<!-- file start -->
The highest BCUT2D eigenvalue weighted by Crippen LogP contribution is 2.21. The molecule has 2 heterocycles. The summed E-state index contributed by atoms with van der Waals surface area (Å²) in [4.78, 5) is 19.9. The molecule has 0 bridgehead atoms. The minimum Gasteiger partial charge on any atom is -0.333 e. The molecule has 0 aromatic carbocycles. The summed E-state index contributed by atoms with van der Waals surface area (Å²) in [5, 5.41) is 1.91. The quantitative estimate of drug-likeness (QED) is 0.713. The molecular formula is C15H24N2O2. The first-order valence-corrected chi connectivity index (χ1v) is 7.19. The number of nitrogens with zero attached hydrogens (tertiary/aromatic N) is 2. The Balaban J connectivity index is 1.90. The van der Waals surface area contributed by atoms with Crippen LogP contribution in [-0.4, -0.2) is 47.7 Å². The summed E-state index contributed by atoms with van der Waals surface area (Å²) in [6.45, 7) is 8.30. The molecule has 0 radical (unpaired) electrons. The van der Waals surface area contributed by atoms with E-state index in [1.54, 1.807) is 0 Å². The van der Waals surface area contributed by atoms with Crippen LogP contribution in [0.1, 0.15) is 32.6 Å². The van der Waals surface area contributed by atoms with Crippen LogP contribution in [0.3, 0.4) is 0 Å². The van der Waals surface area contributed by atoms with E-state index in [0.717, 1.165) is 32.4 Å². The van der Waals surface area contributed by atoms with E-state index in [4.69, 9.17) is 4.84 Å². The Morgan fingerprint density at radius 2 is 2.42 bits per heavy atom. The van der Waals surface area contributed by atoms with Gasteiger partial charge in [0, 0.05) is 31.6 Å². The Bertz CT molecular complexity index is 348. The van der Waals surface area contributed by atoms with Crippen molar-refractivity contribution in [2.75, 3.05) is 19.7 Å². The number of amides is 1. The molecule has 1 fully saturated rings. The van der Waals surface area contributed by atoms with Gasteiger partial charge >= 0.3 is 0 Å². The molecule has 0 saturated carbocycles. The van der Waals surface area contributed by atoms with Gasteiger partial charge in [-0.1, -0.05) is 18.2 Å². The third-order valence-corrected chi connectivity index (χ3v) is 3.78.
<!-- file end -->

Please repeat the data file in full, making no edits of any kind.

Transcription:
The highest BCUT2D eigenvalue weighted by Crippen LogP contribution is 2.21. The molecule has 2 heterocycles. The summed E-state index contributed by atoms with van der Waals surface area (Å²) in [4.78, 5) is 19.9. The molecule has 0 bridgehead atoms. The minimum Gasteiger partial charge on any atom is -0.333 e. The molecule has 0 aromatic carbocycles. The summed E-state index contributed by atoms with van der Waals surface area (Å²) in [5, 5.41) is 1.91. The quantitative estimate of drug-likeness (QED) is 0.713. The molecular formula is C15H24N2O2. The first-order valence-corrected chi connectivity index (χ1v) is 7.19. The number of nitrogens with zero attached hydrogens (tertiary/aromatic N) is 2. The Balaban J connectivity index is 1.90. The van der Waals surface area contributed by atoms with Crippen LogP contribution in [-0.4, -0.2) is 47.7 Å². The summed E-state index contributed by atoms with van der Waals surface area (Å²) in [6.45, 7) is 8.30. The molecule has 0 radical (unpaired) electrons. The van der Waals surface area contributed by atoms with E-state index in [1.54, 1.807) is 0 Å². The van der Waals surface area contributed by atoms with Crippen LogP contribution in [0.1, 0.15) is 32.6 Å². The van der Waals surface area contributed by atoms with Crippen LogP contribution in [0.3, 0.4) is 0 Å². The van der Waals surface area contributed by atoms with E-state index in [0.717, 1.165) is 32.4 Å². The van der Waals surface area contributed by atoms with E-state index in [4.69, 9.17) is 4.84 Å². The Morgan fingerprint density at radius 2 is 2.42 bits per heavy atom. The van der Waals surface area contributed by atoms with Gasteiger partial charge in [0, 0.05) is 31.6 Å². The Bertz CT molecular complexity index is 348. The van der Waals surface area contributed by atoms with Crippen molar-refractivity contribution in [2.75, 3.05) is 19.7 Å². The number of amides is 1. The molecule has 1 fully saturated rings. The van der Waals surface area contributed by atoms with Gasteiger partial charge >= 0.3 is 0 Å². The molecule has 0 saturated carbocycles. The van der Waals surface area contributed by atoms with Gasteiger partial charge in [-0.1, -0.05) is 18.2 Å². The third-order valence-corrected chi connectivity index (χ3v) is 3.78.